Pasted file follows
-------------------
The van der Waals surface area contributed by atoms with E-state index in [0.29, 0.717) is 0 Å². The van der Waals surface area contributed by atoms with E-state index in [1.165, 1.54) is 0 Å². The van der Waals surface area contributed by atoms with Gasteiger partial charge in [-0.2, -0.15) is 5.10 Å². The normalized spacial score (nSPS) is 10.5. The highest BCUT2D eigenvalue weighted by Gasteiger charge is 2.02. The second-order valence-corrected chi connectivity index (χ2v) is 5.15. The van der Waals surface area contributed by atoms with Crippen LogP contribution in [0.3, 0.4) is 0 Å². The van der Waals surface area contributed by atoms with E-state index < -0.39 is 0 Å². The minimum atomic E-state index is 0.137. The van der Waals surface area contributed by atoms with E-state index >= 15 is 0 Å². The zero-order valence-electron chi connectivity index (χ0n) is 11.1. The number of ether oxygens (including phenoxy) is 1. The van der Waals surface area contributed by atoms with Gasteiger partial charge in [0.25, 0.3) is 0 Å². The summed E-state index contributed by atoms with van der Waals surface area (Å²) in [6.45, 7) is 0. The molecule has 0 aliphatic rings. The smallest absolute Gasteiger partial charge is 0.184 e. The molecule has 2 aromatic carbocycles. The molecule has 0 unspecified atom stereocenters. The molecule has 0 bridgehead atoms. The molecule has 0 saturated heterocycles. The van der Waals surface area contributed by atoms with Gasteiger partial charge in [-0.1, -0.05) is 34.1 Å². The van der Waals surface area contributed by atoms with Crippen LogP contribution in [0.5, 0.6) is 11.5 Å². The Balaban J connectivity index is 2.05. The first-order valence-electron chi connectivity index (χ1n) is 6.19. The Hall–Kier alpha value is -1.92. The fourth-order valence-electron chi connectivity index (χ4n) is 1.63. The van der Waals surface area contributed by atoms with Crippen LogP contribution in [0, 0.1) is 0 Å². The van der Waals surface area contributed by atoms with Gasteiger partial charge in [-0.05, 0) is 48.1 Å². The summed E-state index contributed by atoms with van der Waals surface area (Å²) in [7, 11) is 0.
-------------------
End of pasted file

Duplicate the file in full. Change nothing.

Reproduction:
The van der Waals surface area contributed by atoms with E-state index in [0.29, 0.717) is 0 Å². The van der Waals surface area contributed by atoms with E-state index in [1.165, 1.54) is 0 Å². The van der Waals surface area contributed by atoms with Gasteiger partial charge in [-0.2, -0.15) is 5.10 Å². The normalized spacial score (nSPS) is 10.5. The highest BCUT2D eigenvalue weighted by Gasteiger charge is 2.02. The second-order valence-corrected chi connectivity index (χ2v) is 5.15. The van der Waals surface area contributed by atoms with Crippen LogP contribution in [0.3, 0.4) is 0 Å². The van der Waals surface area contributed by atoms with E-state index < -0.39 is 0 Å². The minimum atomic E-state index is 0.137. The van der Waals surface area contributed by atoms with E-state index >= 15 is 0 Å². The zero-order valence-electron chi connectivity index (χ0n) is 11.1. The number of ether oxygens (including phenoxy) is 1. The van der Waals surface area contributed by atoms with Gasteiger partial charge in [0.25, 0.3) is 0 Å². The summed E-state index contributed by atoms with van der Waals surface area (Å²) in [6.45, 7) is 0. The molecule has 0 aliphatic rings. The smallest absolute Gasteiger partial charge is 0.184 e. The molecule has 2 aromatic carbocycles. The molecule has 0 unspecified atom stereocenters. The molecule has 0 bridgehead atoms. The molecule has 0 saturated heterocycles. The van der Waals surface area contributed by atoms with Gasteiger partial charge in [-0.1, -0.05) is 34.1 Å². The van der Waals surface area contributed by atoms with Crippen LogP contribution in [0.5, 0.6) is 11.5 Å². The Balaban J connectivity index is 2.05. The first-order valence-electron chi connectivity index (χ1n) is 6.19. The Hall–Kier alpha value is -1.92. The fourth-order valence-electron chi connectivity index (χ4n) is 1.63. The van der Waals surface area contributed by atoms with Crippen LogP contribution in [0, 0.1) is 0 Å². The van der Waals surface area contributed by atoms with Gasteiger partial charge in [-0.05, 0) is 48.1 Å². The summed E-state index contributed by atoms with van der Waals surface area (Å²) in [7, 11) is 0.